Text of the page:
Viktor Orbán and the eleven government-friendly economists: Someone is not telling the truth
Thursday, 01 December 2011 16:46
In case anyone thought that Viktor Orbán and his right hand, György Matolcsy, minister of economy, consulted with eleven government-friendly economists because of the country's dire financial situation he would be wrong. The time of the meeting was fixed weeks earlier and it was to be a routine affair.
At the beginning of September the same eleven trusted economists and financial experts met with the prime minister flanked by Matolcsy and the ever-present Péter Szijjártó. At that time Orbán took a lot of notes while the eleven said whatever they felt was important to share with the prime minister. Details are not known. If any of them told Orbán and Matolcsy that the government's economic policy was untenable and that it would most likely end in failure, they certainly didn't listen. How forthright these people were is hard to say.
One can question the use of a meeting where only those people are invited whose criticism, if they had any, is gift wrapped. After all, most of these people are either Orbán appointees in the current administration or served in the first Orbán government. Mihály Arnold is the vice-chairman of the Office of National Taxation and Customs (Nemzeti Adó- és Vámhivatal); Károly Szász, chairman of the Capital Market Authority (Pénzügyi Szervezetek Állami Felügyelete, PSZÁF); István Töröcskei, undersecretary in charge of the office responsible for issuing government bonds; György Szapáry, Hungarian ambassador to Washington; Lőrinc Soós, vice-chairman of the Hungarian Statistical Office; Zsigmond Járai, minister of finance between 1998 and 2000 when he was named by Viktor Orbán to head the Hungarian National Bank; and Henrik Auth, who was vice-chairman of the National Bank during Járai's tenure.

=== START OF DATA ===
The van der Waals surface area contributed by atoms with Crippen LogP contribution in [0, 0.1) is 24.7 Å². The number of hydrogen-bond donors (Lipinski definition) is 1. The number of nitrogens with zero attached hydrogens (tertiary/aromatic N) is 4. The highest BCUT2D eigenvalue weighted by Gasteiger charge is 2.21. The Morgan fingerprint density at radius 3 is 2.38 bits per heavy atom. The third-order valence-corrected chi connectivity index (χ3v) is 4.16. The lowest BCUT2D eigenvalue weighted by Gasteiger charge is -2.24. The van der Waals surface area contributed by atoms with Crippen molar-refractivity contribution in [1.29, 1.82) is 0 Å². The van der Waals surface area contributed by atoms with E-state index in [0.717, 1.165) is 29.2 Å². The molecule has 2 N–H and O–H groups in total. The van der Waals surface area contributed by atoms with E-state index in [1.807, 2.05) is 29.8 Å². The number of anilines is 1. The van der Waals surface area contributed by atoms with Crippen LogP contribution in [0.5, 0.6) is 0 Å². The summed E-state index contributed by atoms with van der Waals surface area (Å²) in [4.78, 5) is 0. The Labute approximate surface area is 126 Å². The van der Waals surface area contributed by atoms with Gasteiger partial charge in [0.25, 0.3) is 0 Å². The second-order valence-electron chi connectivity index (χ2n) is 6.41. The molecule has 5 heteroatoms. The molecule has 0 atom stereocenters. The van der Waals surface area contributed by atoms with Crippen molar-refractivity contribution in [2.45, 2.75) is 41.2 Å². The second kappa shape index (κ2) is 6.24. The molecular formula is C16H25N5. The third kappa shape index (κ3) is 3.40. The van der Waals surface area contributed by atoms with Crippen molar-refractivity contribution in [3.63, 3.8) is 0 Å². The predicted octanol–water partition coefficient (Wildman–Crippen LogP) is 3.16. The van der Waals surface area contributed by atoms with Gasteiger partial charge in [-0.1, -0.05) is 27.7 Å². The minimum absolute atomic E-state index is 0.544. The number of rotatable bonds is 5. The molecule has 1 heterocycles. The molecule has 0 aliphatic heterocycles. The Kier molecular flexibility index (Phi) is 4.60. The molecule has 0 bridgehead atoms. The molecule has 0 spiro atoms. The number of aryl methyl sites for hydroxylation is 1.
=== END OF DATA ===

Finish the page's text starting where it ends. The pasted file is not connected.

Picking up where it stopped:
In addition there were four economists who did not serve in either of Viktor Orbán's two administrations: György Barcza, the leading analyst of the K&H Bank; Péter Ákos Bod, professor at Corvinus University; István Hamecz, chief economist of the National Bank; and László Csaba, professor at the Central European University. I guess I don't have to emphasize that these four economists are all close to the present government. There are a couple of economists who should have been invited, but lately they have been critical of the Orbán-Matolcsy economic policy. One of them, Tamás Mellár, was head of the Statistical Office between 1998 and 2000; the other, Attila Chikán, was economic minister between 1998 and 1999. Both men in writing and in interviews are about as critical of the government's policies as are the so-called liberal economists. And certainly no one was invited from the "liberal camp." Thus, it is clear that Orbán doesn't really want to hear anything that is not exactly music to his ears.